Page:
Offseason cap breakdown and depth chart
Memphis Grizzlies 2022-23 Salary Breakdown
The Grizzlies have $97.8 million in player salary but are projected to be over the cap when factoring in the free agent hold of Tyus Jones, Kyle Anderson and two first-round picks.
If Memphis stays over the cap, they will have a $10.3 million midlevel and $4.1 million biannual exception. They also have a $4.1 and $1.1 million trade exception.
Note: Guaranteed salary includes both first-round draft selections.
Resources to build the roster
The draft: two first-round picks and one second-round pick
Future assets: Eight first-rounders over the next seven years
Own free agents: Tyus Jones and Kyle Anderson
Exceptions: $10.3 million (midlevel), $4.1 million (biannual) and $4.1 million (trade)
Cash: $6.3 million to send or receive via trade
Dates to watch
June 29: Two-way player Yves Pons is eligible to receive a $50,000 qualifying offer.
July 3: Expect the $2.3 million contract of John Konchar to become fully guaranteed. The guard averaged 17.9 minutes and 4.9 points in 72 games this season. There is $840,000 in his contract that is currently guaranteed.
The Grizzlies declined the fourth-year team option in the rookie scale contract of Jarrett Culver. Because the option was declined, the maximum that Memphis can sign Culver to in 2022 is $8.1 million. The former lottery pick played in 37 games this season, averaging 9.1 minutes and 3.5 points. His next contract is likely to come in at the veteran minimum exception.
The poison pill restrictions for Jaren Jackson Jr. will be lifted on July 1. For trade purposes from now until June 30, the outgoing salary in a trade is the fourth year of his contract and the incoming salary for the new team is the average of the extension and last year of the rookie scale contract. For example, if Jackson Jr. is traded, his outgoing salary is $9.1 million and incoming salary is $22.8 million.
Including Ja Morant, the Grizzlies have a total of seven players that are extension-eligible.
In only a year, Brandon Clarke went from averaging 4.7 minutes in the 2021 playoffs to becoming the Grizzlies most valuable player off the bench. In the series win against Minnesota, Clarke averaged 16.5 points in 29.4 minutes. Per ESPN Stats & Information, 16 of Clarke’s offensive rebounds this postseason have come in the fourth quarter, the most in the NBA. His 3.3 offensive rebounds ranked in the top five among all players in the postseason. The forward is rookie-extension eligible until the last day of the offseason.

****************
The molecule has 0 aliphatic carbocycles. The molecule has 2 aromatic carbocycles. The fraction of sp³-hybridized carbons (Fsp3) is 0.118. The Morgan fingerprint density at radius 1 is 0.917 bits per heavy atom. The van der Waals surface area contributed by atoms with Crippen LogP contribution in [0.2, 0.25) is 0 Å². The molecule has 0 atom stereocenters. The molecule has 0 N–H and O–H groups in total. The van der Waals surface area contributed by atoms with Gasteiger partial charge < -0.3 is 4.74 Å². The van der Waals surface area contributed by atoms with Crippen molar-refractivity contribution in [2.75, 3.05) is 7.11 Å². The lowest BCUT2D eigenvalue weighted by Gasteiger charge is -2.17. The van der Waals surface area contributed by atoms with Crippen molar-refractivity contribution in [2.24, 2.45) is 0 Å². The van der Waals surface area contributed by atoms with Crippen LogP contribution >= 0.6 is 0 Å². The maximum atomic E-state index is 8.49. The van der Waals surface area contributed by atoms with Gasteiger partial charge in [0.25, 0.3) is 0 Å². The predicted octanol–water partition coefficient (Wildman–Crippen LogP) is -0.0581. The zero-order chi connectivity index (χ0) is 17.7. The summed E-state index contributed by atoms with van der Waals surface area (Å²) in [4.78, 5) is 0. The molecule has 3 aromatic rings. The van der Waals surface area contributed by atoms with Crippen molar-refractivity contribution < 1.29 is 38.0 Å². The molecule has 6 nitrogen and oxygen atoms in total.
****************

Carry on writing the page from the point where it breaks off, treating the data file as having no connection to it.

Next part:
Dillon Brooks is entering the final year of his contract and is eligible to sign a four-year and up to $61.3 million extension. The forward averaged a career high 18.4 points this season but missed 43 games because of a broken left hand and sprained left ankle. After averaging 16.5 points in the first-round, Brooks struggled against Golden State, averaging only four points per game and shooting 18.8% from the field.
De’Anthony Melton and John Konchar are eligible to sign a three-year $42.2 million extension starting in 2024-25, but only if the Grizzlies guaranteed their 2023-24 contract. Melton averaged 17.9 minutes in the playoffs, shooting 31.1% from the field and averaging 5.4 points. In the regular season, Melton averaged 10.8 points in 22.7 minutes. Konchar shot 41.3% from 3this season and averaged 4.9 points.
Xavier Tillman Sr. is eligible to sign either a four-year $58.3 million extension if the team option in 2023-24 is declined or a three-year $42.2 million extension. The former second-round pick averaged 4.8 points in 53 games this season.
Steven Adams is entering the last year of his contract and is eligible to sign a four-year $96.4 million extension. Adams started 75 games this season, averaging a career-high 10 rebounds.
The draft assets
Heading into the draft, the Grizzlies have
Their own first-rounder and the Utah Jazz’s first-rounder from the Mike Conley Jr. trade.
A second-rounder from the Cleveland Cavaliers.
Golden State’s first-rounder in 2024 that is top-4 protected, top-1 protected in 2025 and unprotected in 2026 — all from the Andre Iguodala deal.
Here’s how ESPN’s Jonathan Givony and Mike Schmitz have Memphis selecting in June:
No. 22 (via Utah): Blake Wesley | SG | Notre Dame
He has NBA-caliber burst off the bounce, proving comfortable rising up in mid-range spots. He’s looked far more competitive defensively as the year has gone on, using that quickness, length and solid instincts to add value both on and off the ball, making plays in the passing lanes, blowing up handoffs and proving more than capable of containing the ball in 1-on-1 situations. — Schmitz
No. 29 (own): Bryce McGowens | SG | Nebraska
Upping his offensive efficiency against sturdier defenses while playing with more urgency defensively are the immediate challenges for the 19-year-old. In eight games against teams with a winning record, McGowens is averaging 14.6 points, 0.9 assists and 1.1 turnovers on 40% from 2 and 17% from 3 in 35.5 minutes. In six games against teams with losing records, McGowens is averaging 17.3 points, 6.8 rebounds, 2.7 assists and 2.7 turnovers while shooting 70% from 2 and 37% from 3 in 30.4 minutes. — Schmitz
No. 47 (via Cleveland): Josh Minott | PF | Memphis
Minott’s struggles getting on the floor behind 25-year-old second-team All-Conference player DeAndre Williams has kept his draft stock in check this season, as he only played 13 minutes in Memphis’ past two games. When given the opportunity, Minott has shown impressive flashes of talent with the footwork, body control, quickness getting off his feet and touch he demonstrates from the free-throw line and around the rim, along with how hard he plays on both ends of the floor. He’s a magnet for fouls attacking the rim, is highly switchable on the perimeter and is always around the ball as a cutter and offensive rebounder. — Givony